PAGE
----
Freedom without Fireworks

There were no fireworks tonight.  Well, there were.  There are.  I just can’t see them.  Thursday, I was in Italy.  Friday, I was in Hampton.  Saturday, Crisfield, MD.  Sunday, Alexandria, VA.  Yesterday, Silver Spring, MD. Now, finally I’m writing on my front porch, later than usual as we tried to catch the fireworks at Fort Monroe after a long drive, settling for mere bursts in the rear view mirror as we drove home instead.  Now, they sound continually all around me, noise without the enchanting reward.

Home. After Italy, it still feels like home.  The last time I left home for more than a week at a time it was to visit my family in Syracuse then return to Nashville by Christmas Eve.  That time, it didn’t feel like home; it smelled like another life.  I had feared my new roommate, Charming’s cat, might alter the typical wave of fragranced air, but a familiar fresh scent greeted me.

Home.  The country of my ancestors embraced me as somehow familiar, as though absent custom made, Capri sandals and Italian soil, I hadn’t fully known myself at all.  In the Bay of Naples, it was as though I could own certain aspects of myself that are oft shielded on the Eastern Shore of the Atlantic.

Yet, I hadn’t been back from my educational tour of Italy with my students for sixteen hours and we were headed straight there.  After twelve days apart, we were looking forward to a romantic getaway up the Chesapeake.  Charming had made reservations at a bed and breakfast near Smith Island.  With my handful of waking hours, I washed clothes, made calls to my summer school students, repacked my suitcase, snuck in a visit with my brother’s family and a workout with Chuck, and headed down to Charming’s temporary abode for the summer while he’s taking a class in Norfolk.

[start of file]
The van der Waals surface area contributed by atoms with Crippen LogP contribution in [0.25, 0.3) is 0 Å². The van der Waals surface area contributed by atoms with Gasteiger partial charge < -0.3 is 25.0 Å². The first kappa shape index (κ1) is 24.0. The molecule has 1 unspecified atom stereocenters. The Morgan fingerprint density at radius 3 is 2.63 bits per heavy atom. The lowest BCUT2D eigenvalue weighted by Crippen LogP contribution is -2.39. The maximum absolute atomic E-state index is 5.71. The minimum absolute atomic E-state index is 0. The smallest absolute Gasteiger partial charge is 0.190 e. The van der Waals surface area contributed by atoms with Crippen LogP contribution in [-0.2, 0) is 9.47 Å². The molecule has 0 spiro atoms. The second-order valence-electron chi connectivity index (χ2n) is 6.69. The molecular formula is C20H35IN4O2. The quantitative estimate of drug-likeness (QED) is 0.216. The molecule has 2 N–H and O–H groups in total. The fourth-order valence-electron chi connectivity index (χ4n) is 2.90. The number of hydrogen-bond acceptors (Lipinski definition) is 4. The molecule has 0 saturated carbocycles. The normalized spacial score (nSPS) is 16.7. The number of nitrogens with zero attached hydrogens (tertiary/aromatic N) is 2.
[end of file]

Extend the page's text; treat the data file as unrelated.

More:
It made sense to leave from there, so I dismissed the donut still adorning my Honda Fit from the unfortunate flat at church the day before I left for Italy, and I kept the speedometer under 55 mph through the Hampton Roads Bridge Tunnel, not a difficult task during rush hour.  We transferred luggage to his car then set off for our weekend away.  The beauty of the Chesapeake Bay Bridge Tunnel was lost on me, commiserate to the twenty-eight hours awake while returning, jet-lagged and exhausted.

We arrived at the B&B well past 10 pm to find a party in the living room.  We double checked.  We were in the right place.  We set our bags down at the door.  Charming poked his head into the room.  We were greeted by a Greek woman with hugs and platitudes, handed thick slices of chocolate cake and glasses of Lambrusco, and we gathered this was the owner’s seventieth birthday; she was celebrating with all the weekend guests.

It wasn’t the weekend we were hoping for, that romantic getaway after time apart to rejuvenate and reconnect.  Still, on the heels of Italy, I was entertaining this optimistic worldview where incorporating the interruptions and unexpected turns leads somewhere worthwhile. I said, “Saluti,” and drank up.   We hadn’t been sitting with the impromptu party goers five minutes before one asked why we weren’t married.